By Myra P. Saefong and William Watts
Oil futures post a gain for a second session on Tuesday, finding support as traders bet that easing COVID-19 restrictions in the U.S. and Europe will lead to higher fuel demand as the market approaches the summer travel season.
"From here on out the thing to watch will be air travel," said James Williams, energy economist at WTRG Economics. "Domestic and international air travel will continue to improve despite the difficulties in India," he said. Given the "lifting of so many restrictions in the U.S. and the pent up demand for vacations, we should see a strong uptick in U.S. gasoline consumption this summer."
West Texas Intermediate crude for June delivery rose $1.20, or 1.9%, to settle at $65.69 a barrel on the New York Mercantile Exchange. July Brent crude , the global benchmark, added $1.32, or almost 2%, at $68.88 a barrel on ICE Futures Europe. Both contracts settled at their highest since March, according to Dow Jones market Data.
Read:Saudi Aramco reports 30% jump in profit (link)
In the U.S., demand is surging, and combined with plans to ease U.K. restrictions on air travel, those developments are "offsetting concerns about demand destruction in India and the worries about the return of supply from Iran," said Phil Flynn, senior market analyst at The Price Futures Group.
The European Commission on Monday proposed welcoming fully COVID-19-vaccinated travelers and tourists from countries with "a good epidemiological situation." European airline shares jumped (link).
In the U.S., several states began lifting or announced plans to lift or ease lockdown restrictions (link). The average number of new cases in the U.S. fell below 50,000 a day for the first time since October (link). Nearly 1.67 million people were screened at U.S. airport checkpoints on Sunday, according to the Transportation Security Administration, the highest number since mid-March of last year.
"Europe's plans to curb travel restrictions is music to the ears of oil bulls. When added to Fed Chair Powell's comments that the U.S. economic recovery is making real progress, this is supportive of higher oil prices," said Sophie Griffiths, market analyst at Oanda, in a note.
The improving picture in the U.S. and Europe stands in contrast to India, the world's third-largest oil importer, where a deadly surge in COVID cases has yet to let up. Indian hospitals remain overwhelmed by cases and lacking in supplies including oxygen.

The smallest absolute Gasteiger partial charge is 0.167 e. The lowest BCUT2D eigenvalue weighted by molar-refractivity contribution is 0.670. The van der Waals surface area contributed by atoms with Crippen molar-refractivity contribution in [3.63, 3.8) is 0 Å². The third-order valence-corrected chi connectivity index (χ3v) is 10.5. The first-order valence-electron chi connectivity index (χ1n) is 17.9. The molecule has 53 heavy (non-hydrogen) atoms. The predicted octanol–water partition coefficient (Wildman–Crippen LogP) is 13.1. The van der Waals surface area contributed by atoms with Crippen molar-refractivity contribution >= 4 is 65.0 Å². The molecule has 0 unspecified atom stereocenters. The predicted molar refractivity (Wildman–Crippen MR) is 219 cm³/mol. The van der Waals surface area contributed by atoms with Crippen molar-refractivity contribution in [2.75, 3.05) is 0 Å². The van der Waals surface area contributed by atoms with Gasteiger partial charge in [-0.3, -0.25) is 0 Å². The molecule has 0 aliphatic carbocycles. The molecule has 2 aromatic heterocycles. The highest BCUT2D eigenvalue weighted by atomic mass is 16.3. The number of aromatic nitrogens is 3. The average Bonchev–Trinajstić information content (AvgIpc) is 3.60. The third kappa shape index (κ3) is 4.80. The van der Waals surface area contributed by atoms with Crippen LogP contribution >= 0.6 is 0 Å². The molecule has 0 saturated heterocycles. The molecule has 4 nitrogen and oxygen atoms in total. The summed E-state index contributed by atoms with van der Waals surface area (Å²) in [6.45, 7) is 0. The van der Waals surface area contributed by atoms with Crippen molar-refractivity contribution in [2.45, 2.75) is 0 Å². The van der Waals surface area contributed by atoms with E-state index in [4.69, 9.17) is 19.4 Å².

Indian Prime Minister Narendra Modi, meanwhile, is "vowing to not shut down the Indian economy despite a lot of outside pressure to do so," Flynn said in a Tuesday note.
But WTRG's Williams thinks the market is "underestimating India's negative impact on demand."
Meanwhile, data from Bloomberg revealed that the Organization of the Petroleum Exporting Countries kept oil production mostly steady in April ahead of output increases that kicked in this month.
OPEC pumped an average of 25.27 million barrels a day in April, roughly 50,000 barrels a day less than in March, according to the Bloomberg survey (link).
Traders also looked ahead to a weekly update on U.S. petroleum supplies from the Energy Information Administration due out Wednesday.
On average, analysts polled by S&P Global Platts forecast a fall of 3.9 million barrels in crude supplies. That would follow back-to-back weekly increases.
The survey also showed expectations for inventory declines of 500,000 barrels for gasoline and 1.6 million barrels for distillates.
On Nymex Tuesday, June gasoline added 2.4% to $2.15 a gallon, the highest front-month contract finish since July 2018. June heating oil rose 2.4% to nearly $2 a gallon for the highest settlement since January 2020.
June natural gas barely settled higher, up 0.03% at $2.97 per million British thermal units.
-Myra P. Saefong; 415-439-6400; AskNewswires@dowjones.com
(END) Dow Jones Newswires
05-04-21 1503ETCopyright (c) 2021 Dow Jones & Company, Inc.